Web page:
When sympathy isn't enough

When a north London mother saw the plight of refugees, she decided to take action - inspired by her father


When Dani Lawrence first visited the refugee camp at Calais, she met a 15-year-old boy, not much older than her eldest child. "When I asked him what I could bring to help, he cried," she recalled. "He asked me to bring him his mother."

The sight of the huddled masses seeking refuge in Europe has moved many people to make a donation. But the mother of three from Finchley, north London, felt impelled to do more.

She is a director of Help Refugees, a grassroots movement launched less than a year ago, which is now providing daily food, medical and other humanitarian aid to thousands who have fled to the continent.

It is the memory of her own father's experience as a Jewish refugee that has driven the New North London Synagogue member. In 1961, aged 17, Leon Boujo, "left Morocco in the middle of the night in a little boat and was smuggled out in the dark to Gibraltar by Jewish organisations in Casablanca."

A visit to Morocco by the Egyptian dictator Colonel Gamal Abdel Nasser had convinced many Jews that an ill wind was blowing through the Middle East and that they were no longer safe. "He left his family and went on a boat, with no papers, no belongings, no passport," Mrs Lawrence said.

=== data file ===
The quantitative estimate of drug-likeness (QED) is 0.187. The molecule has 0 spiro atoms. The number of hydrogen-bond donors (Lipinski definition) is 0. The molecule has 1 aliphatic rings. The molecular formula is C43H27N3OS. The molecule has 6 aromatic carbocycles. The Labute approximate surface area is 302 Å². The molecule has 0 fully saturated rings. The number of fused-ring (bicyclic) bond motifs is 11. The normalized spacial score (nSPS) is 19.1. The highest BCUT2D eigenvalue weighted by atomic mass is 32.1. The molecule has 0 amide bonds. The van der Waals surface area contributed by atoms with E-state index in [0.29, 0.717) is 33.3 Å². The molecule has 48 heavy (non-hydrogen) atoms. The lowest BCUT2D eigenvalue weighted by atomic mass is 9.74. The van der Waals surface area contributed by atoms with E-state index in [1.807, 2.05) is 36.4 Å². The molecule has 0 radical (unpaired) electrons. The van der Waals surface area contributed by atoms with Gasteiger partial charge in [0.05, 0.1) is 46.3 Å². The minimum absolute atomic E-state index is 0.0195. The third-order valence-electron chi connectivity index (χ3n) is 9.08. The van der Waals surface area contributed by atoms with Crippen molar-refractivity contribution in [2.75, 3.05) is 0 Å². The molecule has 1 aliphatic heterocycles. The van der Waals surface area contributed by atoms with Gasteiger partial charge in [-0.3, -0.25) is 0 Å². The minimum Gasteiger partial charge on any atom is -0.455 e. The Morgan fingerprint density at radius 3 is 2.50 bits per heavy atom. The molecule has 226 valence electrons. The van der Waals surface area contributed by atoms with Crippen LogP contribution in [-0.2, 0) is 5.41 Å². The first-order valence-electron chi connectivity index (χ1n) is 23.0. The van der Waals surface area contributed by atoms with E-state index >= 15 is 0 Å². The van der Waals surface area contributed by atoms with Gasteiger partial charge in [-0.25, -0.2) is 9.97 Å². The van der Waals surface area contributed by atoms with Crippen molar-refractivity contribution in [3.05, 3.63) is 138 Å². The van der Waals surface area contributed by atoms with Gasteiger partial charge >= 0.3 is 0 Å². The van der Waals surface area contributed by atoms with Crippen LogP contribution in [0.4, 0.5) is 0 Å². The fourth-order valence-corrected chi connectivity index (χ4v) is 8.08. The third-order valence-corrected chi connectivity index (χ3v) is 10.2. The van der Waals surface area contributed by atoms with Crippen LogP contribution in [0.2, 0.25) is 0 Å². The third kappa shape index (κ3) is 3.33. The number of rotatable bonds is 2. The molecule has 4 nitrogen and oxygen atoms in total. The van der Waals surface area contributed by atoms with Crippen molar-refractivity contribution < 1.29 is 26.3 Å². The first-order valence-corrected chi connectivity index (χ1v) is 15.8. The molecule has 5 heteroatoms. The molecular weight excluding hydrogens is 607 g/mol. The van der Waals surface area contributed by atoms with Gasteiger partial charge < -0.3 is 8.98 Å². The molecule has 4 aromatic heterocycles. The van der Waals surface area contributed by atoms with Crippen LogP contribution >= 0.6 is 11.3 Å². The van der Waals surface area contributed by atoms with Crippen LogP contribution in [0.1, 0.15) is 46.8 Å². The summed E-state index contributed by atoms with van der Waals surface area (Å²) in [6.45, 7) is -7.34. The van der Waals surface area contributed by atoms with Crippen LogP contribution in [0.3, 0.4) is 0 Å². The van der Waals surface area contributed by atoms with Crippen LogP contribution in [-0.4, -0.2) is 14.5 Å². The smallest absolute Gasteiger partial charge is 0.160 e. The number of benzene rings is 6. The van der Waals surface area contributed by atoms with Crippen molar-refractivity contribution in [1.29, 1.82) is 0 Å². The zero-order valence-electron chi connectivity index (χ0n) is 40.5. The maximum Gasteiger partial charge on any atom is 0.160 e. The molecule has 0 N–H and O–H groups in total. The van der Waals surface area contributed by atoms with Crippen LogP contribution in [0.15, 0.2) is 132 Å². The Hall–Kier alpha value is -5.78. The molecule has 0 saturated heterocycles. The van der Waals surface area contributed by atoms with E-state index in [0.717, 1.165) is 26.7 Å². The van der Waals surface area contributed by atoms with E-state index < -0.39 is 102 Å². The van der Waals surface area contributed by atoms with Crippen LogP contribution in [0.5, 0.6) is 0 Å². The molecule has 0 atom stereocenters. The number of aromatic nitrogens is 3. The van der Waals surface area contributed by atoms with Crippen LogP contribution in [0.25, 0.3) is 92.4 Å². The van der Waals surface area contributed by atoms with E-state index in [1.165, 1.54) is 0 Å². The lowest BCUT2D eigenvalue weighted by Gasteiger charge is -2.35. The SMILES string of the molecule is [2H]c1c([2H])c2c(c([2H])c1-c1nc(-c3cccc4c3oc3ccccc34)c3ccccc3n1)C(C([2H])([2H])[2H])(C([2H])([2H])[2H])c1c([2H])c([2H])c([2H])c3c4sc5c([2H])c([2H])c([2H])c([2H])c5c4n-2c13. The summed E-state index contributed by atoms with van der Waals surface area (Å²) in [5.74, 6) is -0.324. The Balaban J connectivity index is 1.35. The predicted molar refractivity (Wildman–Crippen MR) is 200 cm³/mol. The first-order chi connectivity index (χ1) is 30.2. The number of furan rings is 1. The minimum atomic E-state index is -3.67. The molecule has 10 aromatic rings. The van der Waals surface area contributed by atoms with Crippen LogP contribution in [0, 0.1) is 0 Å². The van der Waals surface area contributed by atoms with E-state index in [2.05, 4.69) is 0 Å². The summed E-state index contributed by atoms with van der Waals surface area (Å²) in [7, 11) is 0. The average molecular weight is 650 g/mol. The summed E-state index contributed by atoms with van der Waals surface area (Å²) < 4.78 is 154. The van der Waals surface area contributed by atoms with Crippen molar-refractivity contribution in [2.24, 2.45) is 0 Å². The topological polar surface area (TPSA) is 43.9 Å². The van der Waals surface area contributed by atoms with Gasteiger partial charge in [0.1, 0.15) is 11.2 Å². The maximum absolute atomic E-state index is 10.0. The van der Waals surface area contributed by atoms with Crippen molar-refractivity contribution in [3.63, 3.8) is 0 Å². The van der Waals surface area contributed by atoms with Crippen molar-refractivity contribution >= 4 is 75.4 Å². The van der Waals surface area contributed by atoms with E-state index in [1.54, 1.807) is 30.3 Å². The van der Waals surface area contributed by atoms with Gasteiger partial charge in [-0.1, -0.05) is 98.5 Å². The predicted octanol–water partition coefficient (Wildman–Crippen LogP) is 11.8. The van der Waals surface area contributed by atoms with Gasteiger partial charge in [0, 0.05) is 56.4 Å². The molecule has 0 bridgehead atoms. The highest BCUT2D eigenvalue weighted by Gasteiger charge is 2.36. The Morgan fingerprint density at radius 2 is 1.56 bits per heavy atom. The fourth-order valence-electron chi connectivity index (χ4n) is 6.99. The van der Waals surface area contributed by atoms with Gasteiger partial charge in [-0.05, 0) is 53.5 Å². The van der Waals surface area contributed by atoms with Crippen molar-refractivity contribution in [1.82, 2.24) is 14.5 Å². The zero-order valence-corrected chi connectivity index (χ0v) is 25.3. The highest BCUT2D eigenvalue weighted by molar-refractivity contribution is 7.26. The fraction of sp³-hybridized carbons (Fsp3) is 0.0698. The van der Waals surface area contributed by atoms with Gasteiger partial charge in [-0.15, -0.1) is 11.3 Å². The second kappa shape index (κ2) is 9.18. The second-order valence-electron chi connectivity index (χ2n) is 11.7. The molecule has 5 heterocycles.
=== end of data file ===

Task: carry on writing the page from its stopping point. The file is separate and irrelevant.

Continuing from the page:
Taken to a refugee camp in Marseilles, he eventually made his way to Israel, going on to fight in the Six-Day War.

When Mrs Lawrence saw pictures of boats landing refugees on the shores of Greece last September, she felt that "the images were directly comparable to the story of my father. I felt compelled to help people as my father had been helped."

Her mother is an émigré from North Africa, too, from Algeria. Born in France herself, Mrs Lawrence recalled that when she saw in the media the conditions endured by the refugees in Calais, "being French, I was so ashamed of what was going on".

Her first instinct was to fill up a car with goods and drive there herself - which she said now "is the worst thing you can do because you can't just turn up with items you haven't checked are needed."

Having got to hear about an initiative to collect £1,000 worth of items and send a van, she joined forces with two of the women who were to become directors of Help Refugees, Josie Naughton, and Lliana Bird, a radio DJ who is also Jewish. Within a week, a social media campaign had raised £56,000 and hundreds of goods were pouring in.

"We knew in Calais they needed new men's boots, warm clothes, sleeping bags, tents… We made an Amazon list and started receiving 7,000 packages a day from all over Britain."

The next task was to transport the contributions. "For five weeks, every morning, I'd drop my kids off at school and at 9am I'd be at the Big Yellow Storage facility. We asked people to come and help and hundreds did every day… Nandos and Dominos gave free lunch to keep these people going."

When they went to Calais to work out the logistics, they discovered there was no warehouse. Within five days, they had partnered with a French charity, L'Auberge des Migrants, to find one to use as a distribution point. The first convoy of 19 lorries - provided by Tesco's - set off.